As Mayor Bill de Blasio welcomed guests for a private re-election fundraiser in Park Slope Monday night, a group of uninvited visitors gathered outside to give them an earful about the problems at the Rikers Island jail.
“We usually have 300 to 1,000 people at our marches. This is a smaller more intimate group of our 50 to 60 most passionate supporters who can engage the most important influencers to get the mayor to listen to the issues,” said Glen E. Martin, head of an organization demanding that the jail complex be shut down.
“The majority of the people don’t belong at Rikers,” he told Metro.
Eighty percent of people at Rikers are being detained awaiting trial because they were unable to make bail at arraignment, he noted, citing figures from a 2014 report made by New York State Chief Judge Jonathan Lippman. And 90 percent of those detained at Rikers are black and Latino — despite making up only 56 percent of the city’s population. Another 40 percent have diagnosed mental conditions.
The mayor and Gov. Andrew Cuomo have taken measures to reduce the suffering at Rikers and reform dysfunction in the criminal justice system. Martin acknowledged that the mayor’s move to take 16 and 17 year olds off the island, and the decision not to build a new jail on the island, were steps in the right direction. But the activists maintain that he is “not living up to the rhetoric of being a progressive leader.”
The #CLOSErikers campaign advocates sending detainees to local, safer borough jails instead of housing them in the decaying facility where each inmate costs up to $208,000 in taxpayer money to house each year. (On an average day there are approximately 8,000 people detained at Rikers).
“[de Blasio] has said publicly it’s too expensive, too difficult, and that the advocates don’t realize how complicated it is to close RIkers,” said Martin, who served a year in the jail. He pointed out that Council Speaker Melissa Mark-Viverito and Comptroller Scott Stringer are among lawmakers who have expressed support for closing the jail.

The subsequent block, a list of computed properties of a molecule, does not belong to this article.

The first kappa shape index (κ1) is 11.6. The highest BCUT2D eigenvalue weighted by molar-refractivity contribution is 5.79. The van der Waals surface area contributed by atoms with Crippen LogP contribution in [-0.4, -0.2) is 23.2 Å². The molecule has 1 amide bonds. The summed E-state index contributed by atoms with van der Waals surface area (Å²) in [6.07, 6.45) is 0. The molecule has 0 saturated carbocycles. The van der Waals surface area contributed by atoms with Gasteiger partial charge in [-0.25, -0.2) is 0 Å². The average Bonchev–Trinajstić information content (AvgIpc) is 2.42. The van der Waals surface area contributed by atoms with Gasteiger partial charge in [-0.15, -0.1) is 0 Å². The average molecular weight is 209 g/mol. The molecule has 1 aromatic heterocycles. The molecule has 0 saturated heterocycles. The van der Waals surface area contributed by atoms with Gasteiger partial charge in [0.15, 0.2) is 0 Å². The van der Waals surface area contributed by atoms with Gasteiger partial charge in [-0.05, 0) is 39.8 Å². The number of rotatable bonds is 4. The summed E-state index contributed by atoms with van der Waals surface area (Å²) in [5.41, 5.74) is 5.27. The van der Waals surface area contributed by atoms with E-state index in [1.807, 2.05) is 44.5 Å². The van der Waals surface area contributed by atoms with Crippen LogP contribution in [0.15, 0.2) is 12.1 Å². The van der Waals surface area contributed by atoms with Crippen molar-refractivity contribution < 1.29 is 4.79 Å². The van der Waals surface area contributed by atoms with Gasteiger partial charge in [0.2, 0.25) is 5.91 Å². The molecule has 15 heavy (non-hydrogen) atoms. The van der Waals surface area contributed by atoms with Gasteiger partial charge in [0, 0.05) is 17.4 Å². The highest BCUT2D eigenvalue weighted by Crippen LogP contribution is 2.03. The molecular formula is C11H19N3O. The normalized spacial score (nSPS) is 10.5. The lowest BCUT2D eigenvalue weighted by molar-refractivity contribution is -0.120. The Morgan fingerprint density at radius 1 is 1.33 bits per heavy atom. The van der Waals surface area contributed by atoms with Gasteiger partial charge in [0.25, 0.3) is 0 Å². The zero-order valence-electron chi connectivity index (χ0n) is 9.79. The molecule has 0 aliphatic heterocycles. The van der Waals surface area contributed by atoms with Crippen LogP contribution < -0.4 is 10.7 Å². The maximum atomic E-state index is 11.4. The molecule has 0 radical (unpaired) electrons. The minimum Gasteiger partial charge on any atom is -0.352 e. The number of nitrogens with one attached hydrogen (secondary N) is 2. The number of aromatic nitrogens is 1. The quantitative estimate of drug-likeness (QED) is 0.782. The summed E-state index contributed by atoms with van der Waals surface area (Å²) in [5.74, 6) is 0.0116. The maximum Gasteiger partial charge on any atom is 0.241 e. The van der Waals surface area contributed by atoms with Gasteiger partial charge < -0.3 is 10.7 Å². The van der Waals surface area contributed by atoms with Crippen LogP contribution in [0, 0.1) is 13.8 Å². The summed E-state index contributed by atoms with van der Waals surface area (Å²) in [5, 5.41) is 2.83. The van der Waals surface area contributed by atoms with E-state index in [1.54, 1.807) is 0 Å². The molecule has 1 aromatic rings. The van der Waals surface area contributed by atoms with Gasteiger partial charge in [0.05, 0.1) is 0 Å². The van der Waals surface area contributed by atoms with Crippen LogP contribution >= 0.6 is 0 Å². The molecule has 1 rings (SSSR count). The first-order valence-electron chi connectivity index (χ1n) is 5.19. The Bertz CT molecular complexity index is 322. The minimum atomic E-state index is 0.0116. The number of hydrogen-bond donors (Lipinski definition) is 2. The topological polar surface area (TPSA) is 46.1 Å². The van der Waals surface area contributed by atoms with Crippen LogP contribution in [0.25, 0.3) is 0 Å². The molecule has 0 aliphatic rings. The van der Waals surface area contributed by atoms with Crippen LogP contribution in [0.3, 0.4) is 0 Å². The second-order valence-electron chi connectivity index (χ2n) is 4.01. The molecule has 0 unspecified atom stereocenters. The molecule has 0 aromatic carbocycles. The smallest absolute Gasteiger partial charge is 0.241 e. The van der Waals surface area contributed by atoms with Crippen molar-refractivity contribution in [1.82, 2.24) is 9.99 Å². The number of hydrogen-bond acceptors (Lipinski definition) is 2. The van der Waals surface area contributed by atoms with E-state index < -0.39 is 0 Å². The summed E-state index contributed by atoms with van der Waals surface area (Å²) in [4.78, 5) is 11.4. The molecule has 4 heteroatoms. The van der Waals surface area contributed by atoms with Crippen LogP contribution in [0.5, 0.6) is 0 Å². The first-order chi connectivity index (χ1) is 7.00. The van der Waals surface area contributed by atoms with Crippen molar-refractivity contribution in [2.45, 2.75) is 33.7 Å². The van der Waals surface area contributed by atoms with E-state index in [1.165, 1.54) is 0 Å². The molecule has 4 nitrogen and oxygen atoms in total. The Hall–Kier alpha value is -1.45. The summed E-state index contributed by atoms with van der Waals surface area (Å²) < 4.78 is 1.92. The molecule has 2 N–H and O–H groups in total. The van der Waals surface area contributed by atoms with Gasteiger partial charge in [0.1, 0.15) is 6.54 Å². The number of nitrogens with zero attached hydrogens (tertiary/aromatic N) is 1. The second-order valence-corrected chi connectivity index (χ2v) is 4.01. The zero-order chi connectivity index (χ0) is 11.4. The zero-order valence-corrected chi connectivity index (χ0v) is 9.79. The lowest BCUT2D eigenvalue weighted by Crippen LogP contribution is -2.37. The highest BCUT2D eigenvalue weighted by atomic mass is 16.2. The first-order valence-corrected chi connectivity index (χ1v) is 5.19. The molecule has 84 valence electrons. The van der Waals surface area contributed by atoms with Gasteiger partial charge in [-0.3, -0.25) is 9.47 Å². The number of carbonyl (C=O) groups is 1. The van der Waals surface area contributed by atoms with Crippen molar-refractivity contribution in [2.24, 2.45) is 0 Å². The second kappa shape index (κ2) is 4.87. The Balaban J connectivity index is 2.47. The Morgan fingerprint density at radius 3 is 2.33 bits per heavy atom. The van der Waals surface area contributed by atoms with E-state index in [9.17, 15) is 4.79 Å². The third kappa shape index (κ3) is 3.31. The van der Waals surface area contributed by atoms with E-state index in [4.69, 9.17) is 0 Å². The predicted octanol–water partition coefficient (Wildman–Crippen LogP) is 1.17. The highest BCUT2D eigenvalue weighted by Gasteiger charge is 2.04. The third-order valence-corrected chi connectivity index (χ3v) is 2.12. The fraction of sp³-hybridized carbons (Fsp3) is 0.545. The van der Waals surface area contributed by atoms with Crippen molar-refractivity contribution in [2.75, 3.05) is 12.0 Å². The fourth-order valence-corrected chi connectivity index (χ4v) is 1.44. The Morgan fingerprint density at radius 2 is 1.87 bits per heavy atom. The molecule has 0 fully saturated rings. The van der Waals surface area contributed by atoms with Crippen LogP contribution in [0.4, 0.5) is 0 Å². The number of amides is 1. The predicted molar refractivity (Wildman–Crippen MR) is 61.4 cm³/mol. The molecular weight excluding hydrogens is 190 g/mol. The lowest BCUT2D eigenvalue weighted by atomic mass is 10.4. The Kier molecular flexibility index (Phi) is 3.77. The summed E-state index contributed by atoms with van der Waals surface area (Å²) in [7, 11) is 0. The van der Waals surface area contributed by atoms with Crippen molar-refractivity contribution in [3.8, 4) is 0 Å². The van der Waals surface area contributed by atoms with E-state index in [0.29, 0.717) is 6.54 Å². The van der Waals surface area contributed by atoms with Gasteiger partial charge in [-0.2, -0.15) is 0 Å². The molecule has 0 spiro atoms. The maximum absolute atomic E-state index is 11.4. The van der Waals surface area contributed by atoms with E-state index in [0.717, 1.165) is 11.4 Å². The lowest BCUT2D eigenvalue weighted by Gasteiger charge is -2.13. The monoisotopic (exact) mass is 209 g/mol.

The mayor, who has invested $500 million in criminal justice reforms, is not disputing the advocates’ reasoning and he’s still considering the viability of closing Rikers, said Natalie Grybauskas, a de Blasio spokesperson.
“Creating a culture of safety in our jails is our top priority," she said. "While the city continues to examine whether Rikers Island’s closure is feasible and to work with Lippman's Commission, our focus today remains on reform of the correctional system that will make our jails safer now.”
The protesters were emboldened by Cuomo’s pronouncements about criminal justice reform made earlier on Monday at his first State of the State address.
In his speech the governor said he will “honor the promise of a speedy trial because Rikers Island is an insult to Lady Justice.”
Also included in Cuomo's criminal justice reform package: reforms to the bail system in which judges will set bail based on both risk to the public and financial ability, and raising the age of criminal responsibility from 16 to 18. He also proposes that police interrogations for serious crimes be recorded and that the rights of indigent defendants to free legal representation be extended.
“We wholeheartedly agree with the governor that the institution is an embarrassment to Lady Justice,” Martin and Gabriel Sayegh, co-founders of the Katal Center for Health, Equity, and Justice wrote in a joint statement. "It is critical that reforms account for addressing and reducing racial disparities and ensuring we repair the harm caused by mass incarceration and institutional racism in the criminal justice system.”